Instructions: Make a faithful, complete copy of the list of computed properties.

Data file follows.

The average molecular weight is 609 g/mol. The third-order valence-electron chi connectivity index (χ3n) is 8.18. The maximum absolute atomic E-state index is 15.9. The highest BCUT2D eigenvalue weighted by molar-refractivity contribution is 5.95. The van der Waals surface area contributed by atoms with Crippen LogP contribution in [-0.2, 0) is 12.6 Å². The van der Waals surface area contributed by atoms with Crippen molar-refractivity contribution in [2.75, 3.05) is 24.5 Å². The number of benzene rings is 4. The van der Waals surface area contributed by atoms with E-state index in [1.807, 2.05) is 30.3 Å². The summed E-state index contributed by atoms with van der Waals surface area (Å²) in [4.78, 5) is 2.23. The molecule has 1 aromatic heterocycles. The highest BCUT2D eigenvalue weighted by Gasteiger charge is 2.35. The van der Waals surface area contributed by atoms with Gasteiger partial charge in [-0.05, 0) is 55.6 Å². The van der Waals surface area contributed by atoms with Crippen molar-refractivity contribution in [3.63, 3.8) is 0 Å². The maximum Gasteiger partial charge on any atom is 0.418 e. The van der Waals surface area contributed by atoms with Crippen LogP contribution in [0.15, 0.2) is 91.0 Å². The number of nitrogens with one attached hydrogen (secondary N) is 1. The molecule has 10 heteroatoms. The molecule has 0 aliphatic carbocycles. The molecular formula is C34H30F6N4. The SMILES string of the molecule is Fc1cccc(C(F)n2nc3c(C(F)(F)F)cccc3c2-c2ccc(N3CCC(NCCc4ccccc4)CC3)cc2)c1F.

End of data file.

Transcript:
The average molecular weight is 609 g/mol. The third-order valence-electron chi connectivity index (χ3n) is 8.18. The maximum absolute atomic E-state index is 15.9. The highest BCUT2D eigenvalue weighted by molar-refractivity contribution is 5.95. The van der Waals surface area contributed by atoms with Crippen LogP contribution in [-0.2, 0) is 12.6 Å². The van der Waals surface area contributed by atoms with Crippen molar-refractivity contribution in [2.75, 3.05) is 24.5 Å². The number of benzene rings is 4. The van der Waals surface area contributed by atoms with E-state index in [1.807, 2.05) is 30.3 Å². The summed E-state index contributed by atoms with van der Waals surface area (Å²) in [4.78, 5) is 2.23. The molecule has 1 aromatic heterocycles. The highest BCUT2D eigenvalue weighted by Gasteiger charge is 2.35. The van der Waals surface area contributed by atoms with Gasteiger partial charge in [-0.05, 0) is 55.6 Å². The van der Waals surface area contributed by atoms with Crippen molar-refractivity contribution in [3.63, 3.8) is 0 Å². The maximum Gasteiger partial charge on any atom is 0.418 e. The van der Waals surface area contributed by atoms with Crippen LogP contribution in [0.15, 0.2) is 91.0 Å². The number of nitrogens with one attached hydrogen (secondary N) is 1. The molecule has 10 heteroatoms. The molecule has 0 aliphatic carbocycles. The molecular formula is C34H30F6N4. The SMILES string of the molecule is Fc1cccc(C(F)n2nc3c(C(F)(F)F)cccc3c2-c2ccc(N3CCC(NCCc4ccccc4)CC3)cc2)c1F.